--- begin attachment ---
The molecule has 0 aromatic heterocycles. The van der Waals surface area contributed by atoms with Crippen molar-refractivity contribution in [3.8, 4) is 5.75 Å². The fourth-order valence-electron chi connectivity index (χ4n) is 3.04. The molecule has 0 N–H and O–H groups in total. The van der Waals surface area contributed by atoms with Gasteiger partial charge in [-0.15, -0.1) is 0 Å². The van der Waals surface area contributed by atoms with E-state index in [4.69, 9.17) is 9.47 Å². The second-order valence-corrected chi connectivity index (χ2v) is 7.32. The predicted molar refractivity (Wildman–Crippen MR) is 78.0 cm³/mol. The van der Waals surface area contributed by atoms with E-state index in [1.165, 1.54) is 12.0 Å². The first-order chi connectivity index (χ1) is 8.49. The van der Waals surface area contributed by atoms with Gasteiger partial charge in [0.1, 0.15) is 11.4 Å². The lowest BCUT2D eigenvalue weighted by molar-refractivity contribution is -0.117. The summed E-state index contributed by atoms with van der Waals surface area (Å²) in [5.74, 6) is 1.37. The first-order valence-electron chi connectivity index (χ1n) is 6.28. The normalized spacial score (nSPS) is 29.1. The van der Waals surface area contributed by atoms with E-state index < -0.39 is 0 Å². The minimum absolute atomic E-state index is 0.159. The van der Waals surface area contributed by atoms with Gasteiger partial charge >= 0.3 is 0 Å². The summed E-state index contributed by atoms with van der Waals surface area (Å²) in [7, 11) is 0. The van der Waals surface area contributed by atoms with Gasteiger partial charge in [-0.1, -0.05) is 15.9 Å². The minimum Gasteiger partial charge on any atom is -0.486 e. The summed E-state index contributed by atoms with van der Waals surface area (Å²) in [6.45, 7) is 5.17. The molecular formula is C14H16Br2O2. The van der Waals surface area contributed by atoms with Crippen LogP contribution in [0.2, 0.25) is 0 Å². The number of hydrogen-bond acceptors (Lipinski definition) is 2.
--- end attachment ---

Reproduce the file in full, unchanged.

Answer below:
The molecule has 0 aromatic heterocycles. The van der Waals surface area contributed by atoms with Crippen molar-refractivity contribution in [3.8, 4) is 5.75 Å². The fourth-order valence-electron chi connectivity index (χ4n) is 3.04. The molecule has 0 N–H and O–H groups in total. The van der Waals surface area contributed by atoms with Gasteiger partial charge in [-0.15, -0.1) is 0 Å². The van der Waals surface area contributed by atoms with E-state index in [4.69, 9.17) is 9.47 Å². The second-order valence-corrected chi connectivity index (χ2v) is 7.32. The predicted molar refractivity (Wildman–Crippen MR) is 78.0 cm³/mol. The van der Waals surface area contributed by atoms with E-state index in [1.165, 1.54) is 12.0 Å². The first-order chi connectivity index (χ1) is 8.49. The van der Waals surface area contributed by atoms with Gasteiger partial charge in [0.1, 0.15) is 11.4 Å². The lowest BCUT2D eigenvalue weighted by molar-refractivity contribution is -0.117. The summed E-state index contributed by atoms with van der Waals surface area (Å²) in [5.74, 6) is 1.37. The first-order valence-electron chi connectivity index (χ1n) is 6.28. The normalized spacial score (nSPS) is 29.1. The van der Waals surface area contributed by atoms with E-state index < -0.39 is 0 Å². The minimum absolute atomic E-state index is 0.159. The van der Waals surface area contributed by atoms with Gasteiger partial charge >= 0.3 is 0 Å². The summed E-state index contributed by atoms with van der Waals surface area (Å²) in [7, 11) is 0. The van der Waals surface area contributed by atoms with Gasteiger partial charge in [-0.1, -0.05) is 15.9 Å². The minimum Gasteiger partial charge on any atom is -0.486 e. The summed E-state index contributed by atoms with van der Waals surface area (Å²) in [6.45, 7) is 5.17. The molecular formula is C14H16Br2O2. The van der Waals surface area contributed by atoms with Crippen LogP contribution in [0.2, 0.25) is 0 Å². The number of hydrogen-bond acceptors (Lipinski definition) is 2.